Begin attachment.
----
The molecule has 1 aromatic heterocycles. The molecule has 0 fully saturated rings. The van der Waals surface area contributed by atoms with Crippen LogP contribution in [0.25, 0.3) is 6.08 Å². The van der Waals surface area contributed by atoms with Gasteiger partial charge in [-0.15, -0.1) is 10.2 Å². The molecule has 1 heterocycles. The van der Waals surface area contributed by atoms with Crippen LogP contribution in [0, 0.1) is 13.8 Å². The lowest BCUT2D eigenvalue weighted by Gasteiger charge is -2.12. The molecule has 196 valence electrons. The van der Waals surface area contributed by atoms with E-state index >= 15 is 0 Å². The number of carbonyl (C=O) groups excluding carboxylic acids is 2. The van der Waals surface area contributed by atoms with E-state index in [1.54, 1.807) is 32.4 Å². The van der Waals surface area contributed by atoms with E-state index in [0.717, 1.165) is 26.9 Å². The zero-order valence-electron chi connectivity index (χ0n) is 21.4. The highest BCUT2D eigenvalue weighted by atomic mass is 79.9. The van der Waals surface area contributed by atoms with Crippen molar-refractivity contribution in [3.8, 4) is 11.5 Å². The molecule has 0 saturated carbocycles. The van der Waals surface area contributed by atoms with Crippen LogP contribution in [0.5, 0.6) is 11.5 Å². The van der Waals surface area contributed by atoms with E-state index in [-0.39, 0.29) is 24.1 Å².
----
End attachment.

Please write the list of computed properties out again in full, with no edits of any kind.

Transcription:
The molecule has 1 aromatic heterocycles. The molecule has 0 fully saturated rings. The van der Waals surface area contributed by atoms with Crippen LogP contribution in [0.25, 0.3) is 6.08 Å². The van der Waals surface area contributed by atoms with Gasteiger partial charge in [-0.15, -0.1) is 10.2 Å². The molecule has 1 heterocycles. The van der Waals surface area contributed by atoms with Crippen LogP contribution in [0, 0.1) is 13.8 Å². The lowest BCUT2D eigenvalue weighted by Gasteiger charge is -2.12. The molecule has 196 valence electrons. The van der Waals surface area contributed by atoms with E-state index >= 15 is 0 Å². The number of carbonyl (C=O) groups excluding carboxylic acids is 2. The van der Waals surface area contributed by atoms with E-state index in [1.54, 1.807) is 32.4 Å². The van der Waals surface area contributed by atoms with E-state index in [0.717, 1.165) is 26.9 Å². The zero-order valence-electron chi connectivity index (χ0n) is 21.4. The highest BCUT2D eigenvalue weighted by atomic mass is 79.9. The van der Waals surface area contributed by atoms with Crippen molar-refractivity contribution in [3.8, 4) is 11.5 Å². The molecule has 0 saturated carbocycles. The van der Waals surface area contributed by atoms with Crippen LogP contribution in [0.5, 0.6) is 11.5 Å². The van der Waals surface area contributed by atoms with E-state index in [-0.39, 0.29) is 24.1 Å².